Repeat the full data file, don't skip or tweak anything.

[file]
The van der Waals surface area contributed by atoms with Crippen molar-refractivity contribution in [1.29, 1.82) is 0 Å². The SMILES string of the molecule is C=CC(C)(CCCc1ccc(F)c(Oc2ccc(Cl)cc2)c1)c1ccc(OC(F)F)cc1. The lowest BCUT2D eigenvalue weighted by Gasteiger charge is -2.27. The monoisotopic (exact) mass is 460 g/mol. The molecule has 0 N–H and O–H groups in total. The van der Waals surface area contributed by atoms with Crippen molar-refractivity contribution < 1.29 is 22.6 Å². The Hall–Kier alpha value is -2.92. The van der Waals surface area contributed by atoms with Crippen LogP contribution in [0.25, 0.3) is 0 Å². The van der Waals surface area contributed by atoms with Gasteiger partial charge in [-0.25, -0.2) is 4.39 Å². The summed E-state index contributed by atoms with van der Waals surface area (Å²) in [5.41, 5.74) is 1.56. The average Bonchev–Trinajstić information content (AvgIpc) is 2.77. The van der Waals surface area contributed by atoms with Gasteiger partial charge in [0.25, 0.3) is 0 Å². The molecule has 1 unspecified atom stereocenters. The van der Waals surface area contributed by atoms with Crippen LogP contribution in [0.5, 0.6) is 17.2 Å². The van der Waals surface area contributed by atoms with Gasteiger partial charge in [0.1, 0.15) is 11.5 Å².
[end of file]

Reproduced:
The van der Waals surface area contributed by atoms with Crippen molar-refractivity contribution in [1.29, 1.82) is 0 Å². The SMILES string of the molecule is C=CC(C)(CCCc1ccc(F)c(Oc2ccc(Cl)cc2)c1)c1ccc(OC(F)F)cc1. The lowest BCUT2D eigenvalue weighted by Gasteiger charge is -2.27. The monoisotopic (exact) mass is 460 g/mol. The molecule has 0 N–H and O–H groups in total. The van der Waals surface area contributed by atoms with Crippen molar-refractivity contribution < 1.29 is 22.6 Å². The Hall–Kier alpha value is -2.92. The van der Waals surface area contributed by atoms with Crippen LogP contribution in [0.25, 0.3) is 0 Å². The van der Waals surface area contributed by atoms with Gasteiger partial charge in [-0.25, -0.2) is 4.39 Å². The summed E-state index contributed by atoms with van der Waals surface area (Å²) in [5.41, 5.74) is 1.56. The average Bonchev–Trinajstić information content (AvgIpc) is 2.77. The van der Waals surface area contributed by atoms with Gasteiger partial charge in [0.25, 0.3) is 0 Å². The molecule has 1 unspecified atom stereocenters. The van der Waals surface area contributed by atoms with Crippen LogP contribution in [0.5, 0.6) is 17.2 Å². The van der Waals surface area contributed by atoms with Gasteiger partial charge in [0.1, 0.15) is 11.5 Å².